• Security: Living behind the walls and a manned gate gives a feeling of being removed from the realities of the broader community.
  • Privacy: Non-residents must be admitted to the community. This gives residents a heightened sense of protection from the prying eyes of the outside world.
  • Exclusivity: Because home and community maintenance prices are high, residents are assured they will live in an exclusive community of people who are like them in class and economic circumstances.

While many consider these to be positive aspects of life inside gated communities, not everyone does. In fact, some consider these drawbacks. The retreat behind walled communities may seem to provide extra security while in fact creating a greater divide and thus more division and economic disparity in cities and neighborhoods, which statistically leads to higher crime rates.

In many ways, gated communities are less private than non-gated communities. Strict security regulations can inhibit personal freedoms. Security guards (and sometimes the neighbors they talk to) are now aware of your every visitor and delivery. Friends outside the gated enclave must be granted entry before visiting and are no longer able to “just drop by.”

Because gated communities tend to attract like-minded people, there is less diversity and a lower tolerance of differences, which can even create an “us vs. them” mentality.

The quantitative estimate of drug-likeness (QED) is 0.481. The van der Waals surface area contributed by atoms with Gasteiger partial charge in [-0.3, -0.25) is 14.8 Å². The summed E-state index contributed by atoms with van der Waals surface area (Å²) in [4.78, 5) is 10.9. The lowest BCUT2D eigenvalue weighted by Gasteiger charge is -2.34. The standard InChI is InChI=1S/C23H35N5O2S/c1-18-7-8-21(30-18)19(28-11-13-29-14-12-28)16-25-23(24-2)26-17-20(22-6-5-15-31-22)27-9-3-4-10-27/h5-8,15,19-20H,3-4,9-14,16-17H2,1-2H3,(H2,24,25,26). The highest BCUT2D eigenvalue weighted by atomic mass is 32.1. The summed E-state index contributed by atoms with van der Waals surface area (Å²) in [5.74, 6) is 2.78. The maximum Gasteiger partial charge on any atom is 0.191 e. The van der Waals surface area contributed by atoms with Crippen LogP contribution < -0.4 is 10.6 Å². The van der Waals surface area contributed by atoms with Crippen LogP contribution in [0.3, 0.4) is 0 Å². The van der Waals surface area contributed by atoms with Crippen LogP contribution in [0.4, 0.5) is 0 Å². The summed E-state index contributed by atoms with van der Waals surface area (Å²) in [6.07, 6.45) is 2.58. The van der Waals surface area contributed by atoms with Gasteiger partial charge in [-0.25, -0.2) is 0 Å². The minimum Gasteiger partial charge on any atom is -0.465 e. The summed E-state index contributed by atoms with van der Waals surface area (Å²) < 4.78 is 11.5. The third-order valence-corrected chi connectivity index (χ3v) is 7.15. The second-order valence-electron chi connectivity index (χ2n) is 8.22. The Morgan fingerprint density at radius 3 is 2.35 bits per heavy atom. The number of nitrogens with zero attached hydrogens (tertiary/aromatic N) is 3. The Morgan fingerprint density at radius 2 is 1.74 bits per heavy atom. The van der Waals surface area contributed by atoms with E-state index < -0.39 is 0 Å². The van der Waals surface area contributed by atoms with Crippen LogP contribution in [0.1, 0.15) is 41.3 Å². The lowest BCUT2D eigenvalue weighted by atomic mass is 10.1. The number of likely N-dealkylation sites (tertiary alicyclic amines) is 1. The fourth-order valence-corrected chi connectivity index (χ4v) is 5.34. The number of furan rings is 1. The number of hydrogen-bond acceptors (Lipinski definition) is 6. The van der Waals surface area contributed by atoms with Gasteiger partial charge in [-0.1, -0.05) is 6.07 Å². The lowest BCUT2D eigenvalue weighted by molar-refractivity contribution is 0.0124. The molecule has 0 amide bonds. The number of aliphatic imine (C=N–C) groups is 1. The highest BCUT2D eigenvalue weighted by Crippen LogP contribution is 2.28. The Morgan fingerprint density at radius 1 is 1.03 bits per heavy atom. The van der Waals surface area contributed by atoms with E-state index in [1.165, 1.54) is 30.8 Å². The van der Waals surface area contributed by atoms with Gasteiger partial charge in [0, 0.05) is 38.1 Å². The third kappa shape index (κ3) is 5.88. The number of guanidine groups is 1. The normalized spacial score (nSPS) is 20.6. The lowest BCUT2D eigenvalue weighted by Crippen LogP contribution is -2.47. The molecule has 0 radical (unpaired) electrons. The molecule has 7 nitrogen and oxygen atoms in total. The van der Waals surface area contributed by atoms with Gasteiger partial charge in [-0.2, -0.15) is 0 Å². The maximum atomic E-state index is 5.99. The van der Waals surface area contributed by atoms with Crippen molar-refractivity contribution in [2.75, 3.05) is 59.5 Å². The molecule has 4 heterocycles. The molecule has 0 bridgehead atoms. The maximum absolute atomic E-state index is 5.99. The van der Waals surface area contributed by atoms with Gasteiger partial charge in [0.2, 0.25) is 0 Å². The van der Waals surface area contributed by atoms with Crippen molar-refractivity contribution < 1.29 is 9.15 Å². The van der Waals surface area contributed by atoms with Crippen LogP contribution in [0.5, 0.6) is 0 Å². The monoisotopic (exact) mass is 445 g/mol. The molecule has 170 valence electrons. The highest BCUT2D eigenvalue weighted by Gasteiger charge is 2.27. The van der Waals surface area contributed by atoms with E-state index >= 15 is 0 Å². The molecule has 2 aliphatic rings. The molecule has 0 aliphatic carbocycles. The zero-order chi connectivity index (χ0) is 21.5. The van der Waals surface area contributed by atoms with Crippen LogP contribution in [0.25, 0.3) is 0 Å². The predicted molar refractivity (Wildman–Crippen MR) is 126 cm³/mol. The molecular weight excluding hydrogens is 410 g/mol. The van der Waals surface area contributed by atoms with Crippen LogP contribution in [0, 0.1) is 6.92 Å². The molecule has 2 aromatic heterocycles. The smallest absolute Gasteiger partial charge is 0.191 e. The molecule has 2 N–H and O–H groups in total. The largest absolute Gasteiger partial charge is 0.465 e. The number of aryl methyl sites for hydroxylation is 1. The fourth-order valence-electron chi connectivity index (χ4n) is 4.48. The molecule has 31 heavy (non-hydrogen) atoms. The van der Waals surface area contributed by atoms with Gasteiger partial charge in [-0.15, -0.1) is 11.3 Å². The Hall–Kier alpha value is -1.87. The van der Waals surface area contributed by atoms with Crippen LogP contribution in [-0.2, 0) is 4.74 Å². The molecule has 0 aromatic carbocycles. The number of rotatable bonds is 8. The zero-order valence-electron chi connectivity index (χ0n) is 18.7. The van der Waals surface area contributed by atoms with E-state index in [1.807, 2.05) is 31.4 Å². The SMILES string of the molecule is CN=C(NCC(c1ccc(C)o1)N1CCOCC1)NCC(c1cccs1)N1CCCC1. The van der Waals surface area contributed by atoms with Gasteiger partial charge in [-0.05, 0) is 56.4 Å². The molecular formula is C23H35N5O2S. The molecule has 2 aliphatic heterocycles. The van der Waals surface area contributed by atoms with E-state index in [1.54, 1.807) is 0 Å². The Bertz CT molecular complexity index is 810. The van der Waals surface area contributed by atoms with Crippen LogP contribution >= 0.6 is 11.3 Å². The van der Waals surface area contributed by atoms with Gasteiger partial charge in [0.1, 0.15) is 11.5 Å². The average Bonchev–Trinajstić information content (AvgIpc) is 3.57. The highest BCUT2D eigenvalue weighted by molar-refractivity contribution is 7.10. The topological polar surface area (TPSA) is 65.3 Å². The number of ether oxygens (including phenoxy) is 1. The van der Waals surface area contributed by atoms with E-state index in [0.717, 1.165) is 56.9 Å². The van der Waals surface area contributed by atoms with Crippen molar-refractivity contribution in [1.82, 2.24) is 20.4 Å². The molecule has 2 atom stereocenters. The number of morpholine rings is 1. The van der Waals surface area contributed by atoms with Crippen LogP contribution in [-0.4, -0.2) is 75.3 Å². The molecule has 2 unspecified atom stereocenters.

There may be even bigger consequences to the proliferation of gated communities. A publication by the American Anthropological Society suggests that “this retreat to secured enclaves with walls, gates, and guards materially and symbolically contradicts American ethos and values.” 

Gated vs. Non-Gated Communities

A non-gated new home planned community has many of the aspects that make a gated community attractive, including a suburban location, carefully designed use of greenspace, and community amenities. Many new home communities, like Pecan Square, also provide residents with an array of planned social activities to help residents meet and get to know their neighbors.

A non-gated planned community also differs from a gated one in several important ways: 

Affordability: Unlike gated communities that contain a limited number of luxury homes on large lots, new home communities offer a range of home types, sizes, and prices. This means a wider range of buyers can afford them, including young families, first time homebuyers, and retirees. Pecan Square’s new homes start in the high $300,000s.